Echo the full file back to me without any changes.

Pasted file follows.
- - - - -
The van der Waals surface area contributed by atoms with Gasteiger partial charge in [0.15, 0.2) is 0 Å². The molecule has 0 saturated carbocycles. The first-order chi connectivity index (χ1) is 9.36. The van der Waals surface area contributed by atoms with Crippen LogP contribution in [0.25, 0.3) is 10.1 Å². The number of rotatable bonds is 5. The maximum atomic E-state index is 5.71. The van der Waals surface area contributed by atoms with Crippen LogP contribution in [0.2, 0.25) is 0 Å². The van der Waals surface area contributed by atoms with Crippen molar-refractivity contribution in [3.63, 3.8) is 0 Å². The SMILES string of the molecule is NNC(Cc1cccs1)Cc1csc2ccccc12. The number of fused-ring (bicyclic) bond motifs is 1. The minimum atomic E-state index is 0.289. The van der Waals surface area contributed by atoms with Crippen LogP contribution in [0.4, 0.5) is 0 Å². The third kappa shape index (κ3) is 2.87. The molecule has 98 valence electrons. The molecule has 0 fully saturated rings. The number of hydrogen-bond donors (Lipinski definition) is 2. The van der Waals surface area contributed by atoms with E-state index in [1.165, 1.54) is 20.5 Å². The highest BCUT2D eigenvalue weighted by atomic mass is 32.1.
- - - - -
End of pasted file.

The van der Waals surface area contributed by atoms with Gasteiger partial charge in [0.15, 0.2) is 0 Å². The molecule has 0 saturated carbocycles. The first-order chi connectivity index (χ1) is 9.36. The van der Waals surface area contributed by atoms with Crippen LogP contribution in [0.25, 0.3) is 10.1 Å². The number of rotatable bonds is 5. The maximum atomic E-state index is 5.71. The van der Waals surface area contributed by atoms with Crippen LogP contribution in [0.2, 0.25) is 0 Å². The van der Waals surface area contributed by atoms with Crippen molar-refractivity contribution in [3.63, 3.8) is 0 Å². The SMILES string of the molecule is NNC(Cc1cccs1)Cc1csc2ccccc12. The number of fused-ring (bicyclic) bond motifs is 1. The minimum atomic E-state index is 0.289. The van der Waals surface area contributed by atoms with Crippen LogP contribution in [0.4, 0.5) is 0 Å². The third kappa shape index (κ3) is 2.87. The molecule has 98 valence electrons. The molecule has 0 fully saturated rings. The number of hydrogen-bond donors (Lipinski definition) is 2. The van der Waals surface area contributed by atoms with E-state index in [1.165, 1.54) is 20.5 Å². The highest BCUT2D eigenvalue weighted by atomic mass is 32.1.